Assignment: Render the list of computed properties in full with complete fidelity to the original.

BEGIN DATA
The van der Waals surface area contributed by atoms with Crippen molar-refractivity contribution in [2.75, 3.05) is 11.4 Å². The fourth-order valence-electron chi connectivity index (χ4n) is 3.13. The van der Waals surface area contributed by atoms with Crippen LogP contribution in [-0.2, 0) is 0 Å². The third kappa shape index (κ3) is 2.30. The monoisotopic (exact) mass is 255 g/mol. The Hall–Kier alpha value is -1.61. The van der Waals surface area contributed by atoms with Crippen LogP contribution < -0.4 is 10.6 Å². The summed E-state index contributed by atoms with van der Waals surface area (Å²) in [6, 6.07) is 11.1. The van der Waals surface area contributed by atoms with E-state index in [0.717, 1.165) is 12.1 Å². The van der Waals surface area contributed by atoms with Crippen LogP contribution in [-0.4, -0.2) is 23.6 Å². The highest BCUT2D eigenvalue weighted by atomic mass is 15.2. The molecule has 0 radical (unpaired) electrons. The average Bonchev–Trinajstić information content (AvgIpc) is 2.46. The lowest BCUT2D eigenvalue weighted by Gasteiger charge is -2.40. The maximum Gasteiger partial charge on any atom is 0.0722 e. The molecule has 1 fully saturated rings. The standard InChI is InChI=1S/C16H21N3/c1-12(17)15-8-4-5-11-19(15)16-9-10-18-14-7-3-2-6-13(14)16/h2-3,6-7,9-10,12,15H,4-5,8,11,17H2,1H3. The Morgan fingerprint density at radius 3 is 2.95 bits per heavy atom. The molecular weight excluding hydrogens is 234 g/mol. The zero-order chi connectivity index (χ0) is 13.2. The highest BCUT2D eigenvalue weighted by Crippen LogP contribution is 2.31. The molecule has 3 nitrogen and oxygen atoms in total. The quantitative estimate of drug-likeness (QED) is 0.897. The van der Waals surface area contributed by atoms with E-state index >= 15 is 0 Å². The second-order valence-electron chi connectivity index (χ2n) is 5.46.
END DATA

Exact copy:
The van der Waals surface area contributed by atoms with Crippen molar-refractivity contribution in [2.75, 3.05) is 11.4 Å². The fourth-order valence-electron chi connectivity index (χ4n) is 3.13. The van der Waals surface area contributed by atoms with Crippen LogP contribution in [-0.2, 0) is 0 Å². The third kappa shape index (κ3) is 2.30. The monoisotopic (exact) mass is 255 g/mol. The Hall–Kier alpha value is -1.61. The van der Waals surface area contributed by atoms with Crippen LogP contribution < -0.4 is 10.6 Å². The summed E-state index contributed by atoms with van der Waals surface area (Å²) in [6, 6.07) is 11.1. The van der Waals surface area contributed by atoms with E-state index in [0.717, 1.165) is 12.1 Å². The van der Waals surface area contributed by atoms with Crippen LogP contribution in [-0.4, -0.2) is 23.6 Å². The highest BCUT2D eigenvalue weighted by atomic mass is 15.2. The molecule has 0 radical (unpaired) electrons. The average Bonchev–Trinajstić information content (AvgIpc) is 2.46. The lowest BCUT2D eigenvalue weighted by Gasteiger charge is -2.40. The maximum Gasteiger partial charge on any atom is 0.0722 e. The molecule has 1 fully saturated rings. The standard InChI is InChI=1S/C16H21N3/c1-12(17)15-8-4-5-11-19(15)16-9-10-18-14-7-3-2-6-13(14)16/h2-3,6-7,9-10,12,15H,4-5,8,11,17H2,1H3. The Morgan fingerprint density at radius 3 is 2.95 bits per heavy atom. The molecular weight excluding hydrogens is 234 g/mol. The zero-order chi connectivity index (χ0) is 13.2. The highest BCUT2D eigenvalue weighted by Crippen LogP contribution is 2.31. The molecule has 3 nitrogen and oxygen atoms in total. The quantitative estimate of drug-likeness (QED) is 0.897. The van der Waals surface area contributed by atoms with E-state index >= 15 is 0 Å². The second-order valence-electron chi connectivity index (χ2n) is 5.46.